Nearly thirty years have gone by since the day artist Damien Hirst created his first model of the series Spot Paintings—a continual interpretation of colorful dots on a white background, often said to be inspired by the chemical composition of drugs.
Today, Hirst, who is a leading member of the Young British Artists, has become not only one of the most famous artists in the industry but also one of the most controversial. This October, his life’s work comes together in a comprehensive retrospective, entitled Relics, at the Al Riwa Doha, the exhibition space of the Qatar Museums Authority. The event marks his first show in the Middle East as well as the largest survey of the most significant works he has produced over the past 25 years.
This exhibition follows on the heels of last year’s show at the Tate Modern in London, which attracted more than 450,000 visitors in just over five months, proving even further how his works—specifically one entitled The Physical Impossibility of Death in the Mind of Someone Living, which was created in 1991 by Hirst and consists of a tiger shark preserved in formaldehyde—have had a strong influence in the world of art and, above all, in pop culture.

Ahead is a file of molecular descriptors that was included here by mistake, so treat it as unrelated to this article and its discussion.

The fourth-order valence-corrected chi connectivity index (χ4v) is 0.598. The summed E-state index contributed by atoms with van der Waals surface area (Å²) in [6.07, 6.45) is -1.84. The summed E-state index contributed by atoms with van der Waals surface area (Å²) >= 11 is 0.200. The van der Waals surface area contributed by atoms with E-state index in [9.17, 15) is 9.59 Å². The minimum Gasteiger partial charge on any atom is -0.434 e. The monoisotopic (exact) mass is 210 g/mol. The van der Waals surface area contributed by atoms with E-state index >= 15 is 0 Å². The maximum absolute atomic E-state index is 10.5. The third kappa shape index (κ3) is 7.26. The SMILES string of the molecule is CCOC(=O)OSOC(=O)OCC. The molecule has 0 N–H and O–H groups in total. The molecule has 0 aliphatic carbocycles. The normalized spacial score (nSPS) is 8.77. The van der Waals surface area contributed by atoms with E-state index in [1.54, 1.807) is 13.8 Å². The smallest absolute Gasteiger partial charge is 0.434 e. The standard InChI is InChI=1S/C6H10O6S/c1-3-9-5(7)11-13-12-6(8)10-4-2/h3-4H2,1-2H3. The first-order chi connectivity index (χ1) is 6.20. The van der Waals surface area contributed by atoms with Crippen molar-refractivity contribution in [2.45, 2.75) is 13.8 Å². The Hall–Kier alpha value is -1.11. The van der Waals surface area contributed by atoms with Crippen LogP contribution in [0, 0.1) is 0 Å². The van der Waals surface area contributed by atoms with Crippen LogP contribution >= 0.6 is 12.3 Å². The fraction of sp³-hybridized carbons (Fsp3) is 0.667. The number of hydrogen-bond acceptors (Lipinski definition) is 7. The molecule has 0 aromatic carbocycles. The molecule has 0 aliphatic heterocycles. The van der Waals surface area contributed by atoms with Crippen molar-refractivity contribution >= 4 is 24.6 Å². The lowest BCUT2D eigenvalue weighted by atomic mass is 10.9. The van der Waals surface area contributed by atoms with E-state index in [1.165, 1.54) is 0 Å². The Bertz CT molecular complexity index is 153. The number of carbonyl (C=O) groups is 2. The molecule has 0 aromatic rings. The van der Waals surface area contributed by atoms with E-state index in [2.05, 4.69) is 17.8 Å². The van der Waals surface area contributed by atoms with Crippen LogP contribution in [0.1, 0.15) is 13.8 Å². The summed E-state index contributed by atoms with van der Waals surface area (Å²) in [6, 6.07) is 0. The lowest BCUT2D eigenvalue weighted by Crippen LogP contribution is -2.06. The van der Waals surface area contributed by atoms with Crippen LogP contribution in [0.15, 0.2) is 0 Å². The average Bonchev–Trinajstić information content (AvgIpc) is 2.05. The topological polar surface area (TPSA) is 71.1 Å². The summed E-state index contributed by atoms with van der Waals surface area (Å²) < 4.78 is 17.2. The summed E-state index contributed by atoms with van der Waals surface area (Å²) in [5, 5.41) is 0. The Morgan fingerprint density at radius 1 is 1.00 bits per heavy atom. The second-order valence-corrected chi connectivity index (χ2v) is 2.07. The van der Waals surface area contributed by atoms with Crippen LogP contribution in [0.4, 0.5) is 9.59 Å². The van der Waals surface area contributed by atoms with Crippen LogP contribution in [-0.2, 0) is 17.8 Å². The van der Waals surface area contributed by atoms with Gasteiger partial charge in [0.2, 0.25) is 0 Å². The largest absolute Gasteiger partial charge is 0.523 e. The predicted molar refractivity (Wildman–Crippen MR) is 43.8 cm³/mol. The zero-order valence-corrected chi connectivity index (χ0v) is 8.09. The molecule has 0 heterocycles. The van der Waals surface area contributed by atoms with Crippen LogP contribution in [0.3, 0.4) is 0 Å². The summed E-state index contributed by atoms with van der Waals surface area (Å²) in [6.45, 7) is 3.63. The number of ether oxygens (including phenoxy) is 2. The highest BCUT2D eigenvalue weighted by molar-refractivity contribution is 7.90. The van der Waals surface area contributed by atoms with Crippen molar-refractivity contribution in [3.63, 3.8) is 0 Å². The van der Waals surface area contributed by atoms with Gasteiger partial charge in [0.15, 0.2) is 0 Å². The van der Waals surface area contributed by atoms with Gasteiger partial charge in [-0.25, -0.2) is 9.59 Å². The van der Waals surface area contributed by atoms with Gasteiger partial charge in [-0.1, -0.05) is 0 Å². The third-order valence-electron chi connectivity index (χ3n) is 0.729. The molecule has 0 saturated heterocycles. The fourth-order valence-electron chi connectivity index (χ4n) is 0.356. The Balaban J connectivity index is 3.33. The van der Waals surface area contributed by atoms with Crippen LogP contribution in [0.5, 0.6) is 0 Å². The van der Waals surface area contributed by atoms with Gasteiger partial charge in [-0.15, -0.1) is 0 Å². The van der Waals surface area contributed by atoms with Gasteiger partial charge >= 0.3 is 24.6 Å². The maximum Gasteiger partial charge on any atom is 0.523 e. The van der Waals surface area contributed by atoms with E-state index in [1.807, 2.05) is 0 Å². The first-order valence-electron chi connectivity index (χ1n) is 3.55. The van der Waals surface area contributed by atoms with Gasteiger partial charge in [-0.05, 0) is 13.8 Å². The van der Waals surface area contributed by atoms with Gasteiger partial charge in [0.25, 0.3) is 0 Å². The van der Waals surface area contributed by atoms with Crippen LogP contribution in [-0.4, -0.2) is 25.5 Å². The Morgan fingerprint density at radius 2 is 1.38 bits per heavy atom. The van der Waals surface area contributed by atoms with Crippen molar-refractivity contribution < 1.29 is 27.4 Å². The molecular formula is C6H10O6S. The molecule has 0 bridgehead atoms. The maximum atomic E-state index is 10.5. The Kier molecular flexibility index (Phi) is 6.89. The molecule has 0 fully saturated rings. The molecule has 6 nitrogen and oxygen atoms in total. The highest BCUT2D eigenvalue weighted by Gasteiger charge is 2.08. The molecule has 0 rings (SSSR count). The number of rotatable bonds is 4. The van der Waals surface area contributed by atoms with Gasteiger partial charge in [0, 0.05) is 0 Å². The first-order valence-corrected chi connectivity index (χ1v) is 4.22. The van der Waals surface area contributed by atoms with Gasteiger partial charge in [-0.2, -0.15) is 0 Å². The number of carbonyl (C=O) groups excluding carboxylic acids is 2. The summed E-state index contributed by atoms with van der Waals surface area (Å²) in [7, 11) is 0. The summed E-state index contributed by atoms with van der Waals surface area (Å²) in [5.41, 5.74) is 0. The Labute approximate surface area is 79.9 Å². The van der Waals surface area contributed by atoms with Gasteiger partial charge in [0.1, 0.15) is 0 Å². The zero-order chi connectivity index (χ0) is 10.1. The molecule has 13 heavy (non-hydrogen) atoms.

Some would call Hirst subversive; he never fears playing with the rules and is always stimulated by taking risks. He once embellished a skull completely in diamonds, mounted millions of beautiful butterflies on display, and severed a cow’s head—all in the name of art. One of his most talked-about controversies was to sell a group of his works directly to the public through the auction house Sotheby’s, skipping intermediaries like galleries and art dealers. “The important thing is art remains more powerful than money,” he said when the auction was over—and sold out. He never ceases to astound his audiences, and the new exhibition in Qatar is promised to do just the same (from October 10 to January 22 2014).
Above: Photographed by Prudence Cuming Associates © Damien Hirst and Science Ltd. All rights reserved, DACS 2013
Damien Hirst, The Immortal 1997 – 2005
Right image: Photographed by Billie Scheepers © Damien Hirst and Science Ltd. All rights reserved, DACS 2013